Joined: Jan 04, 2017
From: New Braunfels, Texas
|Posted: 2017-09-05 2:27 pm  Permalink|
I've posted quite a few of these build-alongs thus far, but have not yet spoken about bamboo in any great length. In light of that, you may consider this something of an interlude. I don't actually build anything here, but I do show some of the prep work that goes into preparing bamboo for use in tik bar construction. Bamboo Ben, TikiSkip and others are far more experienced than I, so if you need advice, go to them. This is just a process I've developed via trial-and-error for my limited needs.
There are two things about torching bamboo that I did not expect. First, the green culms, when toasted, smell wonderful. Dried ones smell charred and nasty, but semi-fresh, green bamboo emits this savory odor that reminds me of hot dogs and spring baseball. How's that for weirdly specific imagery? Secondly, I find torching bamboo oddly relaxing. I can sort of zone out and let inertial take over, shutting down my higher brain functions. It's almost like meditation, I suppose. I wouldn't have expected that, but there it is.
Most of the bamboo I have access to is, I think, the Golden Bamboo variety. Which is a runner and invasive, but it's contained by geography to a tight thicket. The largest culms I've found are just over 2" wide, which is good for my use--no big timbers here. I'll let them dry a little for a few weeks before applying flame. If I'm busy, it takes longer to get to them. Either way, they're usually still some kind of green. Torching fully dried bamboo that's turned a pale yellow is a pain.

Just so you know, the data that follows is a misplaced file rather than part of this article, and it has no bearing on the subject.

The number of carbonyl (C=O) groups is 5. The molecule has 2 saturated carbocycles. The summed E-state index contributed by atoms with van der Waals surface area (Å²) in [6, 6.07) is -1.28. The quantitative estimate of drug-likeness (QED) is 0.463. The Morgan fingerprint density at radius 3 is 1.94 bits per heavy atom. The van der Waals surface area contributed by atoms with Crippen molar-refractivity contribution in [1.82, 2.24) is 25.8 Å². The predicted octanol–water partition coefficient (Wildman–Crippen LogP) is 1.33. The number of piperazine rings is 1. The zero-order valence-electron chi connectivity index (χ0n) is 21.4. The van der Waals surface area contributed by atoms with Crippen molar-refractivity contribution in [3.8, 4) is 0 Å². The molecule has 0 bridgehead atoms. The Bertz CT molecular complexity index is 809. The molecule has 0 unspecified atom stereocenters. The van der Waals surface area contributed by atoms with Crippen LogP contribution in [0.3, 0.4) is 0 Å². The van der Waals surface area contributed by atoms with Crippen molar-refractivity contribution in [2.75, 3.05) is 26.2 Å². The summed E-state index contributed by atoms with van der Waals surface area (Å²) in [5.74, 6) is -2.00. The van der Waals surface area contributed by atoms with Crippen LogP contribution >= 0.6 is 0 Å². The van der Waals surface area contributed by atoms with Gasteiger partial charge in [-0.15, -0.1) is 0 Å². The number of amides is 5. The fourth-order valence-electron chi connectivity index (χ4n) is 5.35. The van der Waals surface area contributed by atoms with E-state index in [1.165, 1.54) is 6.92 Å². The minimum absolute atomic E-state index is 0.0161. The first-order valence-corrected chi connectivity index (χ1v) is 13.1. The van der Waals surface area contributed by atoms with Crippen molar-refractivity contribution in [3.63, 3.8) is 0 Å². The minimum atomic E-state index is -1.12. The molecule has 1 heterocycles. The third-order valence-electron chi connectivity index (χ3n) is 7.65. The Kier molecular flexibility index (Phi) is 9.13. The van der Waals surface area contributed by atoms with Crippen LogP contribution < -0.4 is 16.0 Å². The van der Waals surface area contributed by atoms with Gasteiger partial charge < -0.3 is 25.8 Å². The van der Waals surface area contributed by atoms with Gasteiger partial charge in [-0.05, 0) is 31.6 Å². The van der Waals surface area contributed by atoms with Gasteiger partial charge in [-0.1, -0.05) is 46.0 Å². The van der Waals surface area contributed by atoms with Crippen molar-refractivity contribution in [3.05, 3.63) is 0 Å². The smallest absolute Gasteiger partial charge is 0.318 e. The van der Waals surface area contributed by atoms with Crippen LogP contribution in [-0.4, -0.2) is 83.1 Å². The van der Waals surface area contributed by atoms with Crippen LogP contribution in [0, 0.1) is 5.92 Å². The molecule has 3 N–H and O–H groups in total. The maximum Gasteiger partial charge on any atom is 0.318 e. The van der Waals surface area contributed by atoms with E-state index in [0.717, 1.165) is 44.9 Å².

When you apply flame to fresh(ish) bamboo, the natural resins boil up to the surface. You can see that here, in the white droplets. Rub this down with a rag to spread the resin evenly over the bamboo surface to get a polished, shiny appearance that has some degree of weather resistance. It'll wear off with exposure to the elements, but it's a good, natural protectant.
Torching green bamboo is almost fool-proof. The color change is dramatic and striking. As the resin boils up, the bamboo will go from bright green to drab olive. When the final heat change happens, it goes from olive to tan instantly. What's more, it changes is abrupt sections. It's crazy--it looks almost pixellated, like an obscure Atari game from the early 80s. It's impossible not to notice.
Once all of the culm has changed color, I'll go back over the nodes to apply a bit more flame. That results in deeper contrast. When torching bamboo, I use just a simple butane torch from the hardware store. Nothing fancy. I do a segment at a time, rotating the culm as I brush the flame back and forth with deliberate strokes. Note that the nodes are solid and the internal segments are air-tight, so if you're torching smaller bamboo pieces, the water in the wood will steam, build up pressure and burst the culm. This is startling if you don't expect it. I either knock the nodes out with a long piece of rebar for the larger culms, or use a tiny drill bit to punch a hole near the nodes. Either way, a hot air/steam mix may blow out, so watch that you don't accidentally burn yourself.
Once heated, the bamboo hardens and loses any flex it once had, so if you plan to bend it into shapes for lamps, furniture or other creative uses, best be sure to bend it into that position before applying flame. Personally, I need straight pieces now for wall trim, etc., so I'm torching them as-is.
Of course, 8' bamboo poles take up a lot of room and can get in the way. Even after torching, they need to dry out and lose that extra water. I solved my storage problem with a few pieces of PVC pipe I hung from the garage roof. I've got a dehumidifier I run if the weather gets too wet and the garage too damp. Most of the time, however, the climate in there's pretty favorable for the bamboo. Up out of the way, it sits there minding its own business until I need it. And I've needed quite a bit lately.
For anyone who's interested in such things, I've a longer writeup on my blog.